If police departments are usually stingy with their information, housing departments are even more so. Getting addresses of Section 8 holders is difficult, because the departments want to protect the residents’ privacy. ... Janikowski merged his computer map of crime patterns with Betts’s map of Section8 rentals....the match was near-perfect...She knew right away that this would be a “hard thing to say or write.” Nobody in the antipoverty community and nobody in city leadership was going to welcome the news that the noble experiment that they’d been engaged in for the past decade had been bringing the city down, in ways they’d never expected.

The idea began with Lyndon Johnson's Kaiser Commission on Urban Housing, which mistakenly believed that the private housing market created poverty, and the ills associated with it, by making housing too expensive. Thus, by reducing housing expenses via vouchers, and spreading the poor around the community, poverty, and the social ills associated with it, would fade away. That's the theory. It turns out, the main problem of poor people is not a lack of money, but the temperance, diligence, thrift and other bourgeois virtues needed to be good citizens and neighbors. They bring their bad habits with them, statistically.

Given that it took 40 years to document this, this means that any big policy started today, will probably not be amenable to empirical analysis in my lifetime. Less than the 70 years of communism in the Soviet Union, but same scale. That's the big risk to big top-down ideas.

But the insidiousness comes from the way the government, from federal down to city level, hid this data for decades because they didn't want people to discriminate against section 8 areas or their residents. This means, if they put a high concentration of people with high criminality next to your house, they didn't want you to know, based on the assumption that the poor's behavior was either due to a lack of housing (which section 8 addresses directly), or the 'stereotype effect' from people who see them as poor. But the theory was wrong, and so all those millions of people had to deal with this problem themselves, and if they asked questions in local papers, they were labeled racist, or anti-poor. I have seen this happen several times in communities I have lived in, where someone writes in an editorial or letter to the editor, noting that but for the residents from this part of town--where the section 8 housing is--school scores or crime in the city is pretty low. An onslaught of recriminations invariable ensues, and because of the difficulty in getting data, even though the author is saying what we all know to be true, he can not prove it, and so the public debate leaves him labeled 'racist', the modern day equivalent of being called a witch).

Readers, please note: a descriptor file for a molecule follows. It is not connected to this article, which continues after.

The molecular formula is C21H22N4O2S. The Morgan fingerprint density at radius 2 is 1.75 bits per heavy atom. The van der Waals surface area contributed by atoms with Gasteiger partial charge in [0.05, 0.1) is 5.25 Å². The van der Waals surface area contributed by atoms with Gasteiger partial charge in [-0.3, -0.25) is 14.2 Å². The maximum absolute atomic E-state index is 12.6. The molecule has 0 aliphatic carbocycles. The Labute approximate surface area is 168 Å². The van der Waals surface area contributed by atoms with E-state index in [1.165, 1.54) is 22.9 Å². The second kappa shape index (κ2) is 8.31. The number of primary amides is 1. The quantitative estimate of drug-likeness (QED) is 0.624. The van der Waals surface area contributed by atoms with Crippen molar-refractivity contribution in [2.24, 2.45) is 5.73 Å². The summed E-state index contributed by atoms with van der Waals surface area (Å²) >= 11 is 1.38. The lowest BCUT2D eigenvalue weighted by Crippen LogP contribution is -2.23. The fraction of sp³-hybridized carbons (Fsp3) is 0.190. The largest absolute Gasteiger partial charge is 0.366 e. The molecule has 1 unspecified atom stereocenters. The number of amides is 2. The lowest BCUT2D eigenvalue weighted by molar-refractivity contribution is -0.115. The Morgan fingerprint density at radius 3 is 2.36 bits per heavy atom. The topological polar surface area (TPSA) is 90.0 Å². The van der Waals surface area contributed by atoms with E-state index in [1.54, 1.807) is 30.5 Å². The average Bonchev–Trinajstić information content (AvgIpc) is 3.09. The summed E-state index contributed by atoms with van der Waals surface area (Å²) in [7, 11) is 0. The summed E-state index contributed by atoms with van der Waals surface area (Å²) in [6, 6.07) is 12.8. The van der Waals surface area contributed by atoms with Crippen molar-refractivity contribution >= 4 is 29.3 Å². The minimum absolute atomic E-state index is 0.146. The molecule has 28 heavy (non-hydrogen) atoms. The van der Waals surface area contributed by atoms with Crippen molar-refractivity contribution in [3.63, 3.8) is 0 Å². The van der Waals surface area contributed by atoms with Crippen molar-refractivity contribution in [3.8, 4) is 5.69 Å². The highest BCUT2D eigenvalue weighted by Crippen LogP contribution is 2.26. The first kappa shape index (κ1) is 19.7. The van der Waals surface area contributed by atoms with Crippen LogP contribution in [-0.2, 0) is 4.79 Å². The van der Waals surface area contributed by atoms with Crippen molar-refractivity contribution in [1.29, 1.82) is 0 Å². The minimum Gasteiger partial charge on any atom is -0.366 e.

When we give the government the power to solve big problems, like poverty, or crime, and introduce some grand policy, the best approach is prudent incrementalism: make a variety of changes piecemeal, monitor them, share the experiences with the rest of the world, learn and modify. This is the balance between conservatism and progressivism that makes societies better. But the standard operating procedure of governments is to implement a policy in one big swoop, and then hide the data so no one can criticize it. If a business acted this way, it would be destroyed and pilloried. This is one of several reasons why I think minimizing the scope of government's function in society is a good thing, because government is not only inefficient, but it rationalizes dishonesty out of some greater good much more efficiently than any corporation can.

Wednesday, June 11, 2008

Equity Premium? Commodity Premium!

One of the bigger puzzles in economics is the equity premium, the return you get for investing in equities over the risk free rate. This is considered too large by an order of magnitude given standard utility functions, which is really only a puzzle for those who know what a standard utility function is (very few). For most people, the estimates of 3.5% to 6.5% seem right, because investing in stocks is risky.